ficiency with the lowor-grade fuels.
"All cars now average about twelve
miles per gallon of gasoline," said Mr.
Deepo. "Thoy can average from eigh
teen to twenty miles by better carbure
tlon, using tho low-grade fuels, repre
senting about one-half gasoline and
one-half lcoroaene. Trucks now aver
age from four to five miles per gallon
They can be made to average from six
to eight miles."
The crude oil production of' the
United States is now about 310,000,000
barrels. The present world's produc
tion is something less than 500,000.000
barrels. The demands upon America
f by our allies, It was stated, indicate
that for 1918 about 50,000.000 barrels
are needed In excess of tho annual
production, and this will bo obtained
by breaking In on the storage supply.
Of tho 310.000,000 barrels production
only about 50,000,000 to 55,000,000 bar
rels, representing 18 per cent can be
used as gasoline for motor engines
'Over 5,000,000 motor cars, trucks
etc. of which over 4,250,000 are in use
In this country, are the foundation on
which aro now built the transportation
systems of tho world," said Mr. Deppe.
Gasoline engines furnish tho prime
motive power for two-thirds of all the
mechanical powor now servlne- fh nxr.
Ilized world. In addition there will be
supplied from this country about 30,000
airplanes, each of 200 horsepower or
over, and using twenty gallons of high
grade gasoline per hour If thoy deliver
anything like their horsepower. At an
average of five hours' servic per day
here is an additional demand next year
of 70.000 barrels of good gasoline per
day, to say nothing of over 50.000 mili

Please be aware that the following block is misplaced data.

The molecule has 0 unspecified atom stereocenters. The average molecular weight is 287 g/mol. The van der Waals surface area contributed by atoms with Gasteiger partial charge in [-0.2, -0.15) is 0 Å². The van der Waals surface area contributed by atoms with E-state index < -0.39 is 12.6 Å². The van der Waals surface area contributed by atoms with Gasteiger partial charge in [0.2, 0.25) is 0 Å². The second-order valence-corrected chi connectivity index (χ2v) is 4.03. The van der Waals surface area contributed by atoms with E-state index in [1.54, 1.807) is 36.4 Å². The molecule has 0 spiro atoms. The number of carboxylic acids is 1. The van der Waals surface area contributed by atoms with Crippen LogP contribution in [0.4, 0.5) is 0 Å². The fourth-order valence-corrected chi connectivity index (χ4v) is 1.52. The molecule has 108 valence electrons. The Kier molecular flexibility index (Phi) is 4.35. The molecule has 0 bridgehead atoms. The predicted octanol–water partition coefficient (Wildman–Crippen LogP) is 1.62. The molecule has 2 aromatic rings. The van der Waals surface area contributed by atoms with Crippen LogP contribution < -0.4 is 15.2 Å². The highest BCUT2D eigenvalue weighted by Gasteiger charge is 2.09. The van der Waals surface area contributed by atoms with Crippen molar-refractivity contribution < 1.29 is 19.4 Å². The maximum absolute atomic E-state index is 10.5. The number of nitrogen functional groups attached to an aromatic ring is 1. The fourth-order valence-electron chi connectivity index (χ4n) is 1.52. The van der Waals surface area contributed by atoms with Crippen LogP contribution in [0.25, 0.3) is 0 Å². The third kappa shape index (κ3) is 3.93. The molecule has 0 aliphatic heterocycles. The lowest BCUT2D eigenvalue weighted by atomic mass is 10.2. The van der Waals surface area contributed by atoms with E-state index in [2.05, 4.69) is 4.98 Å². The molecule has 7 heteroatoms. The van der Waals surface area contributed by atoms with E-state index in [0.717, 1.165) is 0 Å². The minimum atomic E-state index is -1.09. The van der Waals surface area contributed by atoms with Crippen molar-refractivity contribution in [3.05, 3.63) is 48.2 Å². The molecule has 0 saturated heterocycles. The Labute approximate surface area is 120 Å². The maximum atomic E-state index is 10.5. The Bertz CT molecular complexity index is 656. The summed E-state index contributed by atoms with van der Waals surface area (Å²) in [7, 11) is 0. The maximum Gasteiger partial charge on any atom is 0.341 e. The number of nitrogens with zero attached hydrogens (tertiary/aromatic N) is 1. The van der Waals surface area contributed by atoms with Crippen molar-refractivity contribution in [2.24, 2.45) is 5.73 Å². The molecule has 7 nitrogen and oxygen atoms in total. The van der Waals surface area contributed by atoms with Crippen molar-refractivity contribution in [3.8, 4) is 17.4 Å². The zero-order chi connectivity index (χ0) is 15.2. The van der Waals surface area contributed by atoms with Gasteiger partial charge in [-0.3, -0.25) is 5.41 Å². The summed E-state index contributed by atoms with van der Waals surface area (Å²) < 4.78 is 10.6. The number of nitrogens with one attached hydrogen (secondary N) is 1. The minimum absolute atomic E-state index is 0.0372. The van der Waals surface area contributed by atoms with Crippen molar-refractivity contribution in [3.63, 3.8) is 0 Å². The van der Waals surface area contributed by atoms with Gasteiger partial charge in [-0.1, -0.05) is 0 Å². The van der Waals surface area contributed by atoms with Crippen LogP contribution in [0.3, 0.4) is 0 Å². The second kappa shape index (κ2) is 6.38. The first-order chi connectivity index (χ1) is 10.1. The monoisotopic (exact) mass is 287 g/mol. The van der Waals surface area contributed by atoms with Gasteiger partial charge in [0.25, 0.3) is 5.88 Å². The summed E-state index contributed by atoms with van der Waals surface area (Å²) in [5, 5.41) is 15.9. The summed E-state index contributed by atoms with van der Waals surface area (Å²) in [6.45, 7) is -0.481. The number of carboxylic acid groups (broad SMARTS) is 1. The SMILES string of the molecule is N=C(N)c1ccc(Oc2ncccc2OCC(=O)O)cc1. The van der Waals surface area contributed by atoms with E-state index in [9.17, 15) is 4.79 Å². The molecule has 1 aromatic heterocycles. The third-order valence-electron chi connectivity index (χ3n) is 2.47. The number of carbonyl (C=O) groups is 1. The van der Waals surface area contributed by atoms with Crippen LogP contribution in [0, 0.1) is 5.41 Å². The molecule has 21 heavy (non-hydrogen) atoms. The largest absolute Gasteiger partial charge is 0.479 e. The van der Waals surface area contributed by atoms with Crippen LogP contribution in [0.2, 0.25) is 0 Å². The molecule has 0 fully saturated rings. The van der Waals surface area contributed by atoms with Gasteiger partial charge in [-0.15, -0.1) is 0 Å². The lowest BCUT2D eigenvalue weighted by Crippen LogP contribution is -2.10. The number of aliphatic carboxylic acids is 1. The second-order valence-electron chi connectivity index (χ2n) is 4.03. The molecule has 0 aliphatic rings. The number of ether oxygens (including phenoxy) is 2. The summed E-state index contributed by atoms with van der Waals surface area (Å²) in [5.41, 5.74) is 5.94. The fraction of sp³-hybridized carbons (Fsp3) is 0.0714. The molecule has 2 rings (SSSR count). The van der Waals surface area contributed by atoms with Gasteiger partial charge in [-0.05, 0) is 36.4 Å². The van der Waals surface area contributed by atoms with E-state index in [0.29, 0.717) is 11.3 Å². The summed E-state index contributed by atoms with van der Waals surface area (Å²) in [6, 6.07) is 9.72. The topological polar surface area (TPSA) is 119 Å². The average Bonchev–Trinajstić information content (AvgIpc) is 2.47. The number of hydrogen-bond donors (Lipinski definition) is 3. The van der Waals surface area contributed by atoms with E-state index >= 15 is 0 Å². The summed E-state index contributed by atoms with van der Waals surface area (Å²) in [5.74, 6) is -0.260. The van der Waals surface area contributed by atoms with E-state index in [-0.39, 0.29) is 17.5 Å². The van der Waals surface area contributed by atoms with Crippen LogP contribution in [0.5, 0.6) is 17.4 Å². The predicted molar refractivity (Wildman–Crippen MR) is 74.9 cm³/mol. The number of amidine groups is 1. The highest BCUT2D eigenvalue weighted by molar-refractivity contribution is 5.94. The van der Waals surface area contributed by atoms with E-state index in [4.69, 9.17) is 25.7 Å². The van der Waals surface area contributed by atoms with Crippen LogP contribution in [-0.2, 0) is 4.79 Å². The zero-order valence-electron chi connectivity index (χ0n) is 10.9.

tary trucks and thousands of commer
"We can no mora cut down the use
of gasoline engine vehicles than wo
could cut down tho use of stoam and
electric car lines. A way must be found
to make more commercial gasoline out
of crudo oils and also socuro more
useful work out of overy gallon of oil
now furnished or we are going to get
some unpleasant jolts in tho near fu
Divested of excessive technicalities,
Mr. Depoea explanation of tho necos
sary engine design for tho lower-grade
fuels was substantially as follows-
The gas engine world UBlng oils re
fined in high temperatures In tho oil
refinery Is still trying to carburet such
oils In low temperature carburetor
methods, which means that wot mix
tures of oil and air go Into tho cylin
ders, using the cylinders as inefficient
vaporizers, and the flame spreads aftor
Ignition as tho gasification means.
km t0 WfU5tcful- nnd "raits Iho
ability to secure fuel economv in tho
englnos and limits tho oil roflnor to
the use of loss than 20 per cent of his
crudes for motor fuels, instead of -10
to 50 per cont of all his fuels.
The next groat improvement in gas
engines is to oporato thorn as super
heated gas engines, a method whoroby
the engines recoivo supor-heatcd hom
ogeneous fixed dry gasos boforo tho Ig
nltion by Hpark. This sort of a fluid
gas instantaneously namos complete
ly at the moment of highost compres
sion and before tho piston has had
time to got much past tho top dead
center of compression stroke.
Super-heated homogeneous dry gaa
I Because the Utah Tire Repair Company has the only plant in the Rocky Mountain states that can handle tire rebuilding as 1 l
I well as tire repairing, attention of tire experts throughout the west is being focused on this corporation's, growing business. The I ;
work that has been done has won the commendation of these men. Letters praising the rebuilding or retreading work of this I
I plant have been frequent, recommendations have been numerous from these experts. During the past week we received the 1 ?'
I following from the offices of the Fisk Rubber Company, one of the greatest tire companies of the world , 1 ' i H